MUSIC REVIEW | The Kinks – The Village Green Preservation Society (1968)

Kinks

The title of the biggest English bands of all time usually gets snatched up by The Beatles and The Rolling Stones. When you look more specifically at rock, Led Zeppelin and The Who might get a run. But if you scratch just the tiniest bit off the surface, you’re gonna find another band that gets almost just as much love and admiration. They’ll always be over shadowed by the others, but only just. They are The Kinks. And in 1968, they made the awesomely titled The Village Green Preservation Society.


The opening, titular track is a piece of 60s pop perfection. Jangly guitars, immaculate harmonies and an irresistible optimistic energy. Immediately followed by Do You Remember Walter, you get the same optimism, but with a little more nostalgic looking back, and maybe even just a hint of regret. This slight contradiction of sound and lyrical content gives the song an added dimension.

With songs like Walter and Johnny Thunder, The Village Green Preservation Society almost sounds more like a musical soundtrack than a regular album. Like it’s introducing these characters, and it’s only a matter of time before they’re all thrown together, or against each other, in some wacky adventure.

On Last of the Steam Powered Trains, The Kinks bring a harmonica fuelled, riding the rails sound that is so filled with Amercicana, it only makes this already great song even more impressive when I remember a bunch of poms made it. That US feel continues on Big Sky, which in a lot of ways, reminds me of Hendrix, just with a little less shredding and the tinniest bit of English tweeness.

That tweeness is blown out to the extreme with the piano jaunt fuelled, skip through the park on a summer’s day that is Sitting by the Riverside. Maybe there’s a darkness to the lyrics that I’m not hearing, but this may be the most upbeat, positive album I have ever heard.

Appropriately enough, the trippiest, 60s sounding song on Village Green comes with the trippiest, 60s sounding title. Phenomenal Cat sounds like it could be straight off an Austin Powers soundtrack. If it’s the gentle head trip, the more paranoid high comes with Wicked Annabella. If a song could sound like a stalker, creepily watching a woman from a distance, it would sound like Wicked Annabella.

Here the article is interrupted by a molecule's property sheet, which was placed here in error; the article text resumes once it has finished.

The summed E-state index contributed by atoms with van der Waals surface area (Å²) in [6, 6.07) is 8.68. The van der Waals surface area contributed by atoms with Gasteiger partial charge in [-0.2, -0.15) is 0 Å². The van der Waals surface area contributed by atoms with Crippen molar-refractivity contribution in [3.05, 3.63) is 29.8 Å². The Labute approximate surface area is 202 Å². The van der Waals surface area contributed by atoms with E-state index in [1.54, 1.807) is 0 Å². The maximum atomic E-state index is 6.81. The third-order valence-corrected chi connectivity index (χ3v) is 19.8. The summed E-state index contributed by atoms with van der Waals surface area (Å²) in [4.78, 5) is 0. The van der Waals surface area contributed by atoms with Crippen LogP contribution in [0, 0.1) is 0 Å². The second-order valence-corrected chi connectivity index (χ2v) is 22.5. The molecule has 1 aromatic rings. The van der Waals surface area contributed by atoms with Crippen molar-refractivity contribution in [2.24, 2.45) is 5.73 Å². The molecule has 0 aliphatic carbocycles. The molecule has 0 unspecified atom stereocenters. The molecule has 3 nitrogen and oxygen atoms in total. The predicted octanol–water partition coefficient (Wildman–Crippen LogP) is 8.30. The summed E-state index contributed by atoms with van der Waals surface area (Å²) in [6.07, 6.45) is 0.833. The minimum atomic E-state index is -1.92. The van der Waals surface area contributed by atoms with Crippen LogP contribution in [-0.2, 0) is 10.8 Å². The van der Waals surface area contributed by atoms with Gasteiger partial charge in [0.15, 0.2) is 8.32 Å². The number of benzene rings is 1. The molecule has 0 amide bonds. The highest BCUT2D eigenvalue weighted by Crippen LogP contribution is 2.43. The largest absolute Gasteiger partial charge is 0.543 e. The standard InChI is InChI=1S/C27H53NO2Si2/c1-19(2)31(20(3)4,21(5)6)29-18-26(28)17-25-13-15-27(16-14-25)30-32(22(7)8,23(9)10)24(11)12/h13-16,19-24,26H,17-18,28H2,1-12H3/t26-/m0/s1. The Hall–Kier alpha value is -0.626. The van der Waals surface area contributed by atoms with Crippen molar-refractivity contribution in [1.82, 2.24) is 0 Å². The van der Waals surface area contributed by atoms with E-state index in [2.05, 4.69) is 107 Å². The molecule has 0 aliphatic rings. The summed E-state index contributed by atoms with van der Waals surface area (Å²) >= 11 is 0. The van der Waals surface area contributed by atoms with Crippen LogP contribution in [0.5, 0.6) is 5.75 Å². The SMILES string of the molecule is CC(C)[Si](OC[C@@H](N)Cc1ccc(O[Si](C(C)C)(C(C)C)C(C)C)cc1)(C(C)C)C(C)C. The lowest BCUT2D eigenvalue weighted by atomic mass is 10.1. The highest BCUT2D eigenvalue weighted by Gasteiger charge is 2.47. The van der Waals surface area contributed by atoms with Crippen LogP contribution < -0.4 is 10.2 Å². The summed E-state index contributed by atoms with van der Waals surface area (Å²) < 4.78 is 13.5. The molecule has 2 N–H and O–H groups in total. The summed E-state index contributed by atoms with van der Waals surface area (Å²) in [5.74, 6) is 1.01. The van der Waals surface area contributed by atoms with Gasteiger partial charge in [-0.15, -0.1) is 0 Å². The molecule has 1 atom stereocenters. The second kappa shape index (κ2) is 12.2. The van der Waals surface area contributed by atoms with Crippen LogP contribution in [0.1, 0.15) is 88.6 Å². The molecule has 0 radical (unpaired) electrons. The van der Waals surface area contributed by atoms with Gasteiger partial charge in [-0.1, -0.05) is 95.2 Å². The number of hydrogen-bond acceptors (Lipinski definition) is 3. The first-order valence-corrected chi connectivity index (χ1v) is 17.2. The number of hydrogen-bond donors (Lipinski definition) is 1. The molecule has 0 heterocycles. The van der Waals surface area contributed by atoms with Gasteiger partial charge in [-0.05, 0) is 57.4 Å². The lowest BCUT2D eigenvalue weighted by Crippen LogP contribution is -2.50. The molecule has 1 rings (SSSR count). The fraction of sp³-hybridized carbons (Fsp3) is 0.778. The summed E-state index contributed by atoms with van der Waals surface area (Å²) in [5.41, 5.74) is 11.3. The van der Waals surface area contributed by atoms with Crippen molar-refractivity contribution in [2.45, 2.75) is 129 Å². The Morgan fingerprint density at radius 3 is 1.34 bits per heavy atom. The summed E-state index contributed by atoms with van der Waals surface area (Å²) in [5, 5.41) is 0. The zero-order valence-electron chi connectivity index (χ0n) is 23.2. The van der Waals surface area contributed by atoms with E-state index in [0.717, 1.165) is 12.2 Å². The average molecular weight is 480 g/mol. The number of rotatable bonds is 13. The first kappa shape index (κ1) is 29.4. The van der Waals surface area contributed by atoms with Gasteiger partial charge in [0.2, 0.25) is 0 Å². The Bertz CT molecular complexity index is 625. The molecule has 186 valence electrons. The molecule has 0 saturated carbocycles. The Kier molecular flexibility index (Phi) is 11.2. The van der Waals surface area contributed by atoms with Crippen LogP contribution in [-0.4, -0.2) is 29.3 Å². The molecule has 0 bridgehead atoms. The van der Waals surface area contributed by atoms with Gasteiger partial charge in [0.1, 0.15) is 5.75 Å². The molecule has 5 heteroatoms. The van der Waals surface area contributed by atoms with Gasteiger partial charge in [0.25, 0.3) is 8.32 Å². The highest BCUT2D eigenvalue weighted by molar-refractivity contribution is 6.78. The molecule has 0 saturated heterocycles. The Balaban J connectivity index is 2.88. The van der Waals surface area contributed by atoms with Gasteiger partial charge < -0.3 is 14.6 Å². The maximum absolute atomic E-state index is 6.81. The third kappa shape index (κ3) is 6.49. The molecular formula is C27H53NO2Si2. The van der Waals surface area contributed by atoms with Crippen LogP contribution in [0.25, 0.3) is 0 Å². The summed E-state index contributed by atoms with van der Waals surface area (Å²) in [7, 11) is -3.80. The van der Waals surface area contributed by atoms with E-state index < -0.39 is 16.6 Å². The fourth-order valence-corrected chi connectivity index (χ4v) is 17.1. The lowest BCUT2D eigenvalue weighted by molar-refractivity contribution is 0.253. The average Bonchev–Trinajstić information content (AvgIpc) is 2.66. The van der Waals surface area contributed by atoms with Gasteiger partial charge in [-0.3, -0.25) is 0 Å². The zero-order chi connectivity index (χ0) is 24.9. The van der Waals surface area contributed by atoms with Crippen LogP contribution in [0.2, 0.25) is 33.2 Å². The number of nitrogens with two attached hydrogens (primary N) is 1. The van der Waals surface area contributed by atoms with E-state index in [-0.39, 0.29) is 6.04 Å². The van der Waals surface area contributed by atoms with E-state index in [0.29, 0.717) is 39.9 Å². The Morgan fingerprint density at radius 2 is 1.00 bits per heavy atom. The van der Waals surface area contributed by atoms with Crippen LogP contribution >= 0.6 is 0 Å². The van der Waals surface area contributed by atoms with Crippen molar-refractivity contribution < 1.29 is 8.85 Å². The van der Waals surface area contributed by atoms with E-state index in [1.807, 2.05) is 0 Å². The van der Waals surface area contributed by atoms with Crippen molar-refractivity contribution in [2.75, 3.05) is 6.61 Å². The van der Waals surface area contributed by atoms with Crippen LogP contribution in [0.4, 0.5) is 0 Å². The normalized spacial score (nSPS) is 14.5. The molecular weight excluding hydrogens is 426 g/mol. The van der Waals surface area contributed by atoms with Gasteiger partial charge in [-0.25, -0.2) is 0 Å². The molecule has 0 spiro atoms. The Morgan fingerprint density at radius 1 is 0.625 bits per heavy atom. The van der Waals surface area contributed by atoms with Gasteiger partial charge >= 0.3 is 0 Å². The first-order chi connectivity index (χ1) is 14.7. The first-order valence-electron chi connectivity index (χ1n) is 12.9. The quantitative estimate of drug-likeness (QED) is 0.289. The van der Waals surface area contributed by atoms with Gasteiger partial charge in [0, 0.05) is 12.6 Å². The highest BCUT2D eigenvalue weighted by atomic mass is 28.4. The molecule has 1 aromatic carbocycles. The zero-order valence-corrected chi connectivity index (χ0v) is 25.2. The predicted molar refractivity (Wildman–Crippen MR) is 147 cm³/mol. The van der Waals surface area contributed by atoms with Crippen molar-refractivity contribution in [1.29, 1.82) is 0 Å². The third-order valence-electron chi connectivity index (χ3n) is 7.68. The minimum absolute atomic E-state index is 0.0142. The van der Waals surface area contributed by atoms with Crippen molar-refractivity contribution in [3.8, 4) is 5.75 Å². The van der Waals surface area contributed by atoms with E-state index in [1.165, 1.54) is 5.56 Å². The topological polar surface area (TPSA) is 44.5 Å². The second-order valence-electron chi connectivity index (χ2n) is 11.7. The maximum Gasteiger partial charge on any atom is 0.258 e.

The almost mariachi Monica would have come as a shock if the album hadn’t already jumped so wildly between genres and sounds. I like an album that sounds like one cohesive piece, but this kind of eclectic approach can work too. With 15 tracks, it may have become a little too much if there was more consistent sound to Village Green. But they mix it up in a way that keeps in t fresh, without becoming schizophrenic.

Now that I’ve paid them a little bit of attention, it’s obvious why The Kinks get almost as much love and attention is the massive English bands, like The Beatles, the Stones, Zeppelin etc. It’s also obvious why they only almost get as much attention. They’re amazing at so many different styles and genres. The only problem being, they put that diversity on display so much, it’s hard to pin them down as amazing at any one thing. And it’s that kind of easy to categorise output that makes a band easier to deify.

The Kinks

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